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Abu Dhabi, UAESunday 7 March 2021

Eternal success for those with strongest mind

Chris Cairns believes that every international cricketer requires 90 per cent mental application and only 10 per cent talent.
You will hear talk of being in the moment, thinking of nothing other than what is happening this ball and trying to block out everything around you, like Daniel Vettori does.
You will hear talk of being in the moment, thinking of nothing other than what is happening this ball and trying to block out everything around you, like Daniel Vettori does.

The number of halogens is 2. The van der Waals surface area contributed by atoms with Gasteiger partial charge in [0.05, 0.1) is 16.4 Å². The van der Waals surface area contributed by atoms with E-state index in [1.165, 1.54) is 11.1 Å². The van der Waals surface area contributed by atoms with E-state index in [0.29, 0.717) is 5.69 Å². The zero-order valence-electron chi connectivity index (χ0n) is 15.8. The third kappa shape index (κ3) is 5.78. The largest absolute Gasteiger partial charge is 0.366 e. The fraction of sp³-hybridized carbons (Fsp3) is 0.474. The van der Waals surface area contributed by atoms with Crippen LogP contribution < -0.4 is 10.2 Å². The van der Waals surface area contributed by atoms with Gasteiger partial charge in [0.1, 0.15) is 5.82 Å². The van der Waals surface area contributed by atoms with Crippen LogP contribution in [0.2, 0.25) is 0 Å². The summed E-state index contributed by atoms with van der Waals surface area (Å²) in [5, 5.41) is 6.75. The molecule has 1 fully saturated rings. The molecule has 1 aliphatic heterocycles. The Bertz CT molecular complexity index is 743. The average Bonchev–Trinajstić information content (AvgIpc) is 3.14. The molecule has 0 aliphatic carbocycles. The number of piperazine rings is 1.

Pressure. One little word that if overcome can allow one man to succeed and move beyond whatever he thought he could accomplish. However it can also bring a man to his knees and extinguish all thoughts of self worth. For me, this is what sport is all about: seeing how sports people respond to pressure. It is unscripted drama. A modern day gladiatorial battle enacted out in the modern day coliseums of the sporting arena.

Well, it is kind of gladiatorial except for the fact you do not have heathen, sword-wielding fighters bearing down on you wanting to amputate any limb they get close to, or bears or tigers trying to rip your throat out. No, this modern day gladiatorial battle of sporting pressure is a physical one but more importantly a mental one. Talent is a special gift in sport. To be talented means you were born with the right genes or had tremendously pushy parents who paid for every coaching philosophy under the sun.